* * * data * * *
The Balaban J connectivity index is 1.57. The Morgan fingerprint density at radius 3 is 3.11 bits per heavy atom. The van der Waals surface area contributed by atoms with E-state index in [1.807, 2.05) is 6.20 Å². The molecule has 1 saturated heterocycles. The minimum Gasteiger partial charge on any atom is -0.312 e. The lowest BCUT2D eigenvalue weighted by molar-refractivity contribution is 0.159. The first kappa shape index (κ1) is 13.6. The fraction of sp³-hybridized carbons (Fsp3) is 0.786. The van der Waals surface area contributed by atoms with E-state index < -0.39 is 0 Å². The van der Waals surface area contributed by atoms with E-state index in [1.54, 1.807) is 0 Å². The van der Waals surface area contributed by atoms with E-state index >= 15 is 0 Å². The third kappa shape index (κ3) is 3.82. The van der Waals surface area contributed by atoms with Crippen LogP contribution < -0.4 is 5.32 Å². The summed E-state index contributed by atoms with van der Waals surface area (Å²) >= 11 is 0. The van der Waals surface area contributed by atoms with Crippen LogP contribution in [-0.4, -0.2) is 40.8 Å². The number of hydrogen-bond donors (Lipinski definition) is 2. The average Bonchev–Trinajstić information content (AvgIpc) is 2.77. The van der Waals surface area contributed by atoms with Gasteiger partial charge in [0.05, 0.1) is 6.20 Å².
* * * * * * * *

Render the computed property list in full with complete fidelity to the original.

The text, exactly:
The Balaban J connectivity index is 1.57. The Morgan fingerprint density at radius 3 is 3.11 bits per heavy atom. The van der Waals surface area contributed by atoms with E-state index in [1.807, 2.05) is 6.20 Å². The molecule has 1 saturated heterocycles. The minimum Gasteiger partial charge on any atom is -0.312 e. The lowest BCUT2D eigenvalue weighted by molar-refractivity contribution is 0.159. The first kappa shape index (κ1) is 13.6. The fraction of sp³-hybridized carbons (Fsp3) is 0.786. The van der Waals surface area contributed by atoms with E-state index < -0.39 is 0 Å². The van der Waals surface area contributed by atoms with E-state index in [1.54, 1.807) is 0 Å². The van der Waals surface area contributed by atoms with E-state index >= 15 is 0 Å². The third kappa shape index (κ3) is 3.82. The van der Waals surface area contributed by atoms with Crippen LogP contribution < -0.4 is 5.32 Å². The summed E-state index contributed by atoms with van der Waals surface area (Å²) >= 11 is 0. The van der Waals surface area contributed by atoms with Crippen LogP contribution in [-0.4, -0.2) is 40.8 Å². The number of hydrogen-bond donors (Lipinski definition) is 2. The average Bonchev–Trinajstić information content (AvgIpc) is 2.77. The van der Waals surface area contributed by atoms with Gasteiger partial charge in [0.05, 0.1) is 6.20 Å².